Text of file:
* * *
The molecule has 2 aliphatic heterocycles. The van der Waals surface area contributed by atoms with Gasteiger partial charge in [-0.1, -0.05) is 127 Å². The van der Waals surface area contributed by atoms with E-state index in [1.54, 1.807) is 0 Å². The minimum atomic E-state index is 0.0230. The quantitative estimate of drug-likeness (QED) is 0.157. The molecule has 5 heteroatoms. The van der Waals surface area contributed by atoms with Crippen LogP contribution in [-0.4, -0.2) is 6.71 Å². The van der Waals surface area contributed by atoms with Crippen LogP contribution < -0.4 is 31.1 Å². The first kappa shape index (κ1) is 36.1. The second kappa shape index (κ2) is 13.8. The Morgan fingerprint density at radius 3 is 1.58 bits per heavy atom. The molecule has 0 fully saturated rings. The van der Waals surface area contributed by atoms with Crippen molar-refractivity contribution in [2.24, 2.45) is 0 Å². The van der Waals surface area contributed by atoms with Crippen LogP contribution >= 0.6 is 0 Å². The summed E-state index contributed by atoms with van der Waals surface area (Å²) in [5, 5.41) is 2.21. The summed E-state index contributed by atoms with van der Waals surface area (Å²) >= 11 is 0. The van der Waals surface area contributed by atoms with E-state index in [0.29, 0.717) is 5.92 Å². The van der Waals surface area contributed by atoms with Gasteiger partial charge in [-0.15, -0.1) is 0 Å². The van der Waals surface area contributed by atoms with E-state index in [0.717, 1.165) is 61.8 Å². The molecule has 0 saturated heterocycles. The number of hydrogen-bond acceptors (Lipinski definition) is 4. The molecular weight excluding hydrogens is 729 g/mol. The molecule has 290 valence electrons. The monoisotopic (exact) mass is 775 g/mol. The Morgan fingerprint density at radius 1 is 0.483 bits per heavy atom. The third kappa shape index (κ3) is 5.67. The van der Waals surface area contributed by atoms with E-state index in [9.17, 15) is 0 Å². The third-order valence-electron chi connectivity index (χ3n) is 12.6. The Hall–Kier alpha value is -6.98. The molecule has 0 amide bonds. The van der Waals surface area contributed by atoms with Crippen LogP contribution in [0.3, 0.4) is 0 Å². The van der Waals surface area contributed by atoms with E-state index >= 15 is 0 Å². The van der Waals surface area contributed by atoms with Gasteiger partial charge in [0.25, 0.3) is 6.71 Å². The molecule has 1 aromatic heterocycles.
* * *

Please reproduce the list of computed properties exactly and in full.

The molecule has 2 aliphatic heterocycles. The van der Waals surface area contributed by atoms with Gasteiger partial charge in [-0.1, -0.05) is 127 Å². The van der Waals surface area contributed by atoms with E-state index in [1.54, 1.807) is 0 Å². The minimum atomic E-state index is 0.0230. The quantitative estimate of drug-likeness (QED) is 0.157. The molecule has 5 heteroatoms. The van der Waals surface area contributed by atoms with Crippen LogP contribution in [-0.4, -0.2) is 6.71 Å². The van der Waals surface area contributed by atoms with Crippen LogP contribution < -0.4 is 31.1 Å². The first kappa shape index (κ1) is 36.1. The second kappa shape index (κ2) is 13.8. The Morgan fingerprint density at radius 3 is 1.58 bits per heavy atom. The molecule has 0 fully saturated rings. The van der Waals surface area contributed by atoms with Crippen molar-refractivity contribution in [2.24, 2.45) is 0 Å². The van der Waals surface area contributed by atoms with Crippen LogP contribution >= 0.6 is 0 Å². The summed E-state index contributed by atoms with van der Waals surface area (Å²) in [5, 5.41) is 2.21. The summed E-state index contributed by atoms with van der Waals surface area (Å²) >= 11 is 0. The van der Waals surface area contributed by atoms with E-state index in [0.29, 0.717) is 5.92 Å². The van der Waals surface area contributed by atoms with Gasteiger partial charge in [-0.15, -0.1) is 0 Å². The van der Waals surface area contributed by atoms with E-state index in [0.717, 1.165) is 61.8 Å². The molecule has 0 saturated heterocycles. The number of hydrogen-bond acceptors (Lipinski definition) is 4. The molecular weight excluding hydrogens is 729 g/mol. The molecule has 290 valence electrons. The monoisotopic (exact) mass is 775 g/mol. The Morgan fingerprint density at radius 1 is 0.483 bits per heavy atom. The third kappa shape index (κ3) is 5.67. The van der Waals surface area contributed by atoms with E-state index in [9.17, 15) is 0 Å². The third-order valence-electron chi connectivity index (χ3n) is 12.6. The Hall–Kier alpha value is -6.98. The molecule has 0 amide bonds. The van der Waals surface area contributed by atoms with Crippen LogP contribution in [0.3, 0.4) is 0 Å². The van der Waals surface area contributed by atoms with E-state index >= 15 is 0 Å². The van der Waals surface area contributed by atoms with Gasteiger partial charge in [0.25, 0.3) is 6.71 Å². The molecule has 1 aromatic heterocycles.